I'll be glad to leave but I'm worried about how it'll look to potential employers - how am I supposed to tell them I was sold a pup and walked?
The difficulty is you describe it as bogged down with busy work and unable to shine. Which is all very annoying I'm sure and I can understand your frustrations. But it's going to be very difficult to convince someone that a job being lower level than you thought was so awful as to mean you were forced to resign regardless of not having found something else.
The things you describe are good reasons for looking for a new job, but most people wouldn't see them as being so bad that no job at all is better, if that makes sense?
That's the other reason any kind of claim for "redress" for losing your LA benefits would never wash. You've chosen to opt out of LA employment rather than sticking with it while looking for something else. You've been there a very short time and I think it would be a reasonable expectation that even if you don't enjoy the job, you stick it out long enough to find another one.
To your question about how will it look to future employers - finding work is always more straight forward when you are already in work. But you are where you are, it wasn't what you wanted and you took the choice you did, so the only way forward is to get your CV in good shape.
When it comes to explaining your employment gap, don't give them extraneous detail they can't do anything with (or care about). Given that you were only in role a short time, you could sanitise it completely from your work history and explain the break as a choice you made to do some studying, look after DC. Lots of people take a few months' career break to meet family obligations and that's a perfectly valid choice you can justify away.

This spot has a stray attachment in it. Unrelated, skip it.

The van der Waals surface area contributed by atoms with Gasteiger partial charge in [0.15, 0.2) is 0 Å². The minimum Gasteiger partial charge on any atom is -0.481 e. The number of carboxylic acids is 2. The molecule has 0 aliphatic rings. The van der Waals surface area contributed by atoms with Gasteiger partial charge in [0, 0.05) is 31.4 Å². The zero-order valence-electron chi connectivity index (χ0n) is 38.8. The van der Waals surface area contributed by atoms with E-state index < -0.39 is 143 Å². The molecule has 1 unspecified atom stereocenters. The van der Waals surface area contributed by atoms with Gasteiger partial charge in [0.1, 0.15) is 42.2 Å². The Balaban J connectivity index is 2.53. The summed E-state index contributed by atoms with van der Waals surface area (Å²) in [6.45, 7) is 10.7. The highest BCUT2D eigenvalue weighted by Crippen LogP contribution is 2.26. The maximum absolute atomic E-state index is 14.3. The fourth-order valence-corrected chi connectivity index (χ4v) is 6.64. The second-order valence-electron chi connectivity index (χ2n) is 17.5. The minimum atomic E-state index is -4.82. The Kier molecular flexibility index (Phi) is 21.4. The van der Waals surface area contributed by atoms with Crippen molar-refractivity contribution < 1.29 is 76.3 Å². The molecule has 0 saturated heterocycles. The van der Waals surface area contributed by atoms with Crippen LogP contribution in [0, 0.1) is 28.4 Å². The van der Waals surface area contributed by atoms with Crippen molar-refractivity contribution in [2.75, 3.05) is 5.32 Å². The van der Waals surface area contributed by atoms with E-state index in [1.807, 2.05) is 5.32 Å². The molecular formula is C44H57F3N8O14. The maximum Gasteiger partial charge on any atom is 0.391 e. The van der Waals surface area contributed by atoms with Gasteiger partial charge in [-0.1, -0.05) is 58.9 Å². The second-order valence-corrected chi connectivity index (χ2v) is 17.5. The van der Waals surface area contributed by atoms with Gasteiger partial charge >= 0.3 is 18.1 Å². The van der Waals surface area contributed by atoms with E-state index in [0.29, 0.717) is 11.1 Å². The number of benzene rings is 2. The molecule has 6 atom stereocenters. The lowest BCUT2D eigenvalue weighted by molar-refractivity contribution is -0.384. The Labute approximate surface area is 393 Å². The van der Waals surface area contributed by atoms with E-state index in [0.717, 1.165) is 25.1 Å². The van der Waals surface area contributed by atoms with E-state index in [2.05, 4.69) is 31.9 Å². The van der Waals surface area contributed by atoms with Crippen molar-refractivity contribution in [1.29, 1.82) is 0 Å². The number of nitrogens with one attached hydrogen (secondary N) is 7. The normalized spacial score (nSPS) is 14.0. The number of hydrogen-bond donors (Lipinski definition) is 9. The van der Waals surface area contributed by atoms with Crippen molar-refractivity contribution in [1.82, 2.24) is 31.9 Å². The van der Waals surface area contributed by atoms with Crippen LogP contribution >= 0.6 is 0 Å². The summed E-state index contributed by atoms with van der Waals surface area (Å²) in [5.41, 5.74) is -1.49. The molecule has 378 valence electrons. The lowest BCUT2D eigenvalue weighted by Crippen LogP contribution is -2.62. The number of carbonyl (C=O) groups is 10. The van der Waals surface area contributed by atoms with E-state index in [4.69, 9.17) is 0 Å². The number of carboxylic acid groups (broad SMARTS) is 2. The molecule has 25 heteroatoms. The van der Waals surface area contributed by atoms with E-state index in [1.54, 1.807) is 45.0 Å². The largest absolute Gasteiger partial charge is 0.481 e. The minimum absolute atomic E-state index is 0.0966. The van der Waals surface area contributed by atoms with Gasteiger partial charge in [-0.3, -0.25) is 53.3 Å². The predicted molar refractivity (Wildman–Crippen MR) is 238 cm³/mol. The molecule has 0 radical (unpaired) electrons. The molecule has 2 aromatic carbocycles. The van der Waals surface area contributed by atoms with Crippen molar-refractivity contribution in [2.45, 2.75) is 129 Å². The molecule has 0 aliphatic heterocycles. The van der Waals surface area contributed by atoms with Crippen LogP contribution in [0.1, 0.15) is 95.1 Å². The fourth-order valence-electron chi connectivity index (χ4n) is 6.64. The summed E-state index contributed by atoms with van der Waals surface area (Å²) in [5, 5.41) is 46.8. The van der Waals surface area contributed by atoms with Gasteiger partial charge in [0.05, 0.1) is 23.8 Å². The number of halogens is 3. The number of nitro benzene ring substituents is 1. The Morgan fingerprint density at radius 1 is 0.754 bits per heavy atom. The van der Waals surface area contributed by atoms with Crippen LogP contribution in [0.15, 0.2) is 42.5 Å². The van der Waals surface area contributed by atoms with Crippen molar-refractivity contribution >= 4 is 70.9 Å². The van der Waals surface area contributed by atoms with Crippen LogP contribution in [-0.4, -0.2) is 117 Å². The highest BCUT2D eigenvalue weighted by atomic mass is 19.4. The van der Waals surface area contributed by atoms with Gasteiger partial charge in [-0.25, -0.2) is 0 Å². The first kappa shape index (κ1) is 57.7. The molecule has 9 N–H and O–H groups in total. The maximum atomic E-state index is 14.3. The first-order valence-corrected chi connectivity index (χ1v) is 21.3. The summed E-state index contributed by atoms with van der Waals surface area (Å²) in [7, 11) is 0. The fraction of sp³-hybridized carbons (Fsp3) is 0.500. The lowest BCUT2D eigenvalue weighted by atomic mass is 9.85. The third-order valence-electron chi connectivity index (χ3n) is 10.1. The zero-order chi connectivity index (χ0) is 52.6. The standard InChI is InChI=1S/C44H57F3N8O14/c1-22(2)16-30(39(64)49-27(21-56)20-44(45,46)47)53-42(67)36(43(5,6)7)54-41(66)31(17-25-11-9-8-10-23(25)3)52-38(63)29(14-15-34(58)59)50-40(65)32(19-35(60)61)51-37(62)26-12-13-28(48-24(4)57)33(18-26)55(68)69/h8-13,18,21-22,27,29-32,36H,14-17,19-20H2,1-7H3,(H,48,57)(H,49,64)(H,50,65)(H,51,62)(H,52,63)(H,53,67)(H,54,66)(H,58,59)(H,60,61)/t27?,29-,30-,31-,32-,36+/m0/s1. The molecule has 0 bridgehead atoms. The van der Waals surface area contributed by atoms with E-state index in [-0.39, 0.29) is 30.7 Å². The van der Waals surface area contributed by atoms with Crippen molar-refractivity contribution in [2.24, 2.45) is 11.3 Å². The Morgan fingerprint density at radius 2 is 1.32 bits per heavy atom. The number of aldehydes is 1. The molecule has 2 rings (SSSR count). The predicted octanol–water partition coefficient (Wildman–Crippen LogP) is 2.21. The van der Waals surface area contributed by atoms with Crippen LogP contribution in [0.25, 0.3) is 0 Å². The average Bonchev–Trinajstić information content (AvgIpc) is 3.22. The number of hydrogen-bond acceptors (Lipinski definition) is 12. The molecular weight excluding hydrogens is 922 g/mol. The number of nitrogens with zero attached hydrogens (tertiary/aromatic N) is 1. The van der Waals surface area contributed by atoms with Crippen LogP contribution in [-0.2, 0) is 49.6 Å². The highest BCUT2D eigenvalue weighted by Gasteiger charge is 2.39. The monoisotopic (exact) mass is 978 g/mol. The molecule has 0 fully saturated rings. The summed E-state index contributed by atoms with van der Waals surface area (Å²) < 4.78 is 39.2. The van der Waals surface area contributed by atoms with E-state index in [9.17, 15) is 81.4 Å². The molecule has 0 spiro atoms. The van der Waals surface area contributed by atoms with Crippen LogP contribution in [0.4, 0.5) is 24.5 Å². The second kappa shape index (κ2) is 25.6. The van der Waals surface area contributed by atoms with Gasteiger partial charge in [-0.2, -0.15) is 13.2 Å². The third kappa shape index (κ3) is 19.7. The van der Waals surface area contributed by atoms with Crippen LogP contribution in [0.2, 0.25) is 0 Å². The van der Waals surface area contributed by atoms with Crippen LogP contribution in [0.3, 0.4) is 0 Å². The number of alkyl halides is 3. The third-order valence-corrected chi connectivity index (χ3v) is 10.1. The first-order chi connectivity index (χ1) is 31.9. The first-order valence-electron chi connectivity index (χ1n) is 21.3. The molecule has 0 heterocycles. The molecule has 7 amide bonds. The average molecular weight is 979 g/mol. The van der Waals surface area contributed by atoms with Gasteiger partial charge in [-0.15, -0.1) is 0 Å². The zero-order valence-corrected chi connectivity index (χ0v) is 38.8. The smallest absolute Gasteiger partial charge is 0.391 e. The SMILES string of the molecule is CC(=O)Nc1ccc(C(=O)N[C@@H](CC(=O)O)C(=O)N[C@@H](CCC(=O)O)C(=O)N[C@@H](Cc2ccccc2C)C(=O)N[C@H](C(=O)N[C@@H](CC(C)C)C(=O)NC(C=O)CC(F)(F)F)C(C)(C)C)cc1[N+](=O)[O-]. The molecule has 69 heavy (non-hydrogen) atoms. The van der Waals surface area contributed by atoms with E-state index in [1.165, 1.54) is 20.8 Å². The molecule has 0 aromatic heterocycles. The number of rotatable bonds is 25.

Thanks for everyone's input. I've made my decision and have to stick with it and normally I'd think a job's better than no job but I've had various things going on behind the scenes like a sick partner and a terminally ill mother.
I'm a bit fragile and haven't been able to give my all and the inflexibility of term time only hasn't worked for me (NB the news of my mum came in the very first week). With it being such a small place the whole public setting has been at times overwhelming - normally I'm much more resilient and take problems more in my stride.
On my CV it states I've been there so I'm wondering if I can just say that it wasn't in line with my career goals without it looking too bad?
The thing is a lot of the problems you mention in your last post are nothing to do with your employer, and/or were predictable rather than being a surprise after you started the job, so seeking 'redress' from them because you decided you'd rather leave instead of looking for something else first just isn't reasonable.
In terms of how you explain your choice to leave, well 'not in line with career goals' is fine, assuming you are planning to make a career change, and therefore saw no value in remaining in post while seeking something similar but on the right level.